A Review Of The Nigerian Electricity Regulatory Commission's (NERC's) Eligible Customer Regulations 2024

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The dire need to ensure fair access, efficient and effective distribution of electricity is quite paramount in the electricity sector. In order to achieve this stride...
Nigeria Energy and Natural Resources
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The dire need to ensure fair access, efficient and effective distribution of electricity is quite paramount in the electricity sector. In order to achieve this stride, the Nigerian electricity Regulatory Commission (NERC) released the Eligible Customer's (EC) Regulations 2024, pursuant to Sections 11, 12, and 13 the Electricity Act 2023 (the Act), to establish criteria for customer eligibility, stating the categories of persons who can access certain types of services and the conditions under which such services can be accessed. Understanding these criteria is essential for both consumers and service providers for effective navigation of the landscape of established electricity provisions. The criteria for customer eligibility are outlined by NERC, these criteria serve several purposes, including ensuring the reliability and stability of the electricity grid, promoting competition and safeguarding consumer rights. This paper shall examine the intricacies involved in acquiring the status of an eligible customer as well as the rights and obligations of the EC and suppliers and other parties to the transaction.

Customer Eligibility

NERC through its guidelines have set different criteria for who constitutes an eligible customer. The regulations classify eligible customers into different classes or categories based on various factors such as consumption levels, connection types, and agreements with electricity providers.

The NERC classified eligible customers into five classes.in the following manner:1

  1. Point to Point Connection: This category typically applies to end-users with a significant level of consumption, usually not less than 6MWh/h over a 90-day period. These customers are directly connected, or will be connected, to a generation facility via a metered 33kV delivery point. Agreements with both generation and distribution licensees are necessary for energy procurement and delivery.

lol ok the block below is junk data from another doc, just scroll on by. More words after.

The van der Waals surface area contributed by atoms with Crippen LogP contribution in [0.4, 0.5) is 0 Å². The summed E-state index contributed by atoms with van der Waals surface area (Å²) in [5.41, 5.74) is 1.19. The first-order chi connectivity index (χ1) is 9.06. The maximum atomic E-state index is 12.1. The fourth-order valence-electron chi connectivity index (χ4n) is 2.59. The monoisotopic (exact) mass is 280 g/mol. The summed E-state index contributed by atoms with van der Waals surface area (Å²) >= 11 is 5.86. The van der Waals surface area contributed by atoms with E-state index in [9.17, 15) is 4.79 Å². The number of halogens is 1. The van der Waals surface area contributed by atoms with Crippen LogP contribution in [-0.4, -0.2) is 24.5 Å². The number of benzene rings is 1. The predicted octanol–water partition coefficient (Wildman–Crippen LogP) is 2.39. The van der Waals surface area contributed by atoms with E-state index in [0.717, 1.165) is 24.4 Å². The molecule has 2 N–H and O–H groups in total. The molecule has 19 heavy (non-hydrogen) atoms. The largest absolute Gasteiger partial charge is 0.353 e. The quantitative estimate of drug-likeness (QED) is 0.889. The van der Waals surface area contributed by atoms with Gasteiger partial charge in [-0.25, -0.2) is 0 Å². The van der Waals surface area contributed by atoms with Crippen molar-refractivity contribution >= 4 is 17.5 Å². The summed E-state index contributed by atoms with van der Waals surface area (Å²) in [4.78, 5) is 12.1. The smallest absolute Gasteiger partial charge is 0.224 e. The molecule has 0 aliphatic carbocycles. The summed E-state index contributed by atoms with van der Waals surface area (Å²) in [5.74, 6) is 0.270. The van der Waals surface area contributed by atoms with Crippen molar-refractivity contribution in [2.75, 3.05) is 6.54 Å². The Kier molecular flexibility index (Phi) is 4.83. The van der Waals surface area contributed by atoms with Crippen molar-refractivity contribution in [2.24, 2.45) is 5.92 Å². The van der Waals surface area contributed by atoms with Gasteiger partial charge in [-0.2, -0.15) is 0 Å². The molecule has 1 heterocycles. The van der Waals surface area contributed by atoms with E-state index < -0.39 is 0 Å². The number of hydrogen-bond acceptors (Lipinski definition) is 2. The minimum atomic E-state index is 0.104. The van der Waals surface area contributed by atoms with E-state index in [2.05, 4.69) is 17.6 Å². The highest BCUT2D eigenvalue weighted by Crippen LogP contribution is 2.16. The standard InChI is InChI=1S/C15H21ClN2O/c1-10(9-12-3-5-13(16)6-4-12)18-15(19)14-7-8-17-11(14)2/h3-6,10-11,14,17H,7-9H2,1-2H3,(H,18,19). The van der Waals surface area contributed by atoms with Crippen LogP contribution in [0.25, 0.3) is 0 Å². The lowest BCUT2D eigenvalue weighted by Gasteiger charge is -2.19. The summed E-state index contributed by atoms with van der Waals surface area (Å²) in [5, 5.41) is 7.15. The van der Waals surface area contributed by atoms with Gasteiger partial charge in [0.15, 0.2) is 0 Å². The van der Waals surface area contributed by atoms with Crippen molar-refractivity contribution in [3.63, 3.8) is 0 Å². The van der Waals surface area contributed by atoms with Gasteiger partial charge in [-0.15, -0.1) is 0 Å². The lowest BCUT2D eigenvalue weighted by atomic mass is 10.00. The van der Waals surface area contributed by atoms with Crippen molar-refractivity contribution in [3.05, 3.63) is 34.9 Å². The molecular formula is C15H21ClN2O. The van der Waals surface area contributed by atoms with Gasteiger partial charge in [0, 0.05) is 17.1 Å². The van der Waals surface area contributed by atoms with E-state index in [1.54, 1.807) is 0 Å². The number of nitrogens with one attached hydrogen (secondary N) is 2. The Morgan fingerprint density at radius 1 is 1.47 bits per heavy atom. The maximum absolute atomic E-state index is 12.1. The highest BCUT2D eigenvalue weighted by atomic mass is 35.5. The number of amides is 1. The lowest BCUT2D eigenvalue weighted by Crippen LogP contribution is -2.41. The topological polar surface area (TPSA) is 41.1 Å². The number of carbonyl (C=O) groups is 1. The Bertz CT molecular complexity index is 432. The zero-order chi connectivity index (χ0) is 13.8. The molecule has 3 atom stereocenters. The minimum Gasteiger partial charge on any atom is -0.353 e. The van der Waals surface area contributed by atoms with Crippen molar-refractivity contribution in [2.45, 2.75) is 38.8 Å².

2. New Connection to 33kV Network: These are unconnected end-users planning to consume at least 10MWh/h over 90 days. They must be connected to a metered 33kV delivery point on the distribution network and have agreements in place for energy delivery.

  3. Existing DisCo's Customer Transitioning to Eligibility: These are customers are already connected to the distribution network but seeking eligibility, they typically have consumption levels similar to those in the second class. They must meet the same consumption criteria and have appropriate agreements with distribution licensees.

  4. Existing Customer Connected to Transmission Network: This category includes customers with substantial consumption levels, often not less than 20MWh/h over 90 days. They are directly connected to a metered 132kV or 330kV delivery point on the transmission network and have agreements in place for energy delivery.

  5. New Connection to Transmission Network: This applies to unconnected end-users with planned consumption levels of at least 20MWh/h over 90 days. They must be connected to a metered 132kV or 330kV delivery point on the transmission network and have relevant agreements in place.

Procedure for the Grant of an Eligible Customer Status

The regulations also outline the procedure for a grant of eligible customer status. The process involves several stages, each requiring specific documentation and adherence to regulatory conditions.2 The regulation outlines three stages for the approval of eligibility status. The first stage is the review of eligibility stage, an applicant in this stage is required to file some documents which including a license or permit application form, load profile of the applicant, connection point or voltage level and any document the Commission may deem fit.3

The second stage is the approval of eligibility status, the applicant is also required to submit the following agreements with the Commission: an initialled Power Purchase Agreement (PPA); an initialled Transmission Use of System (TUoS) agreement; a Distribution Use of System (DUoS) Agreement; an initialled Supplier of Last Resort Agreement; an executed Competition Transition Charge (CTC) agreement between the DisCo and the EC, and initialled bilateral agreement (Project Execution Agreement); and a letter of clearance of non-indebtedness or a Settlement Agreement for unpaid bills from a DisCo.4

The third stage is the Issuance of Eligibility Status: Upon the approval of the status of an Eligible Customer, the EC must then file the following documents, evidence of payment of applicable regulatory fees, executed Market Participation Agreement (MPA) and executed copies of documents the Commission may deem fit.5 These steps ensure that the process of obtaining an EC status is transparent, regulated, and systematic, thereby maintaining the integrity and efficiency of the energy sector.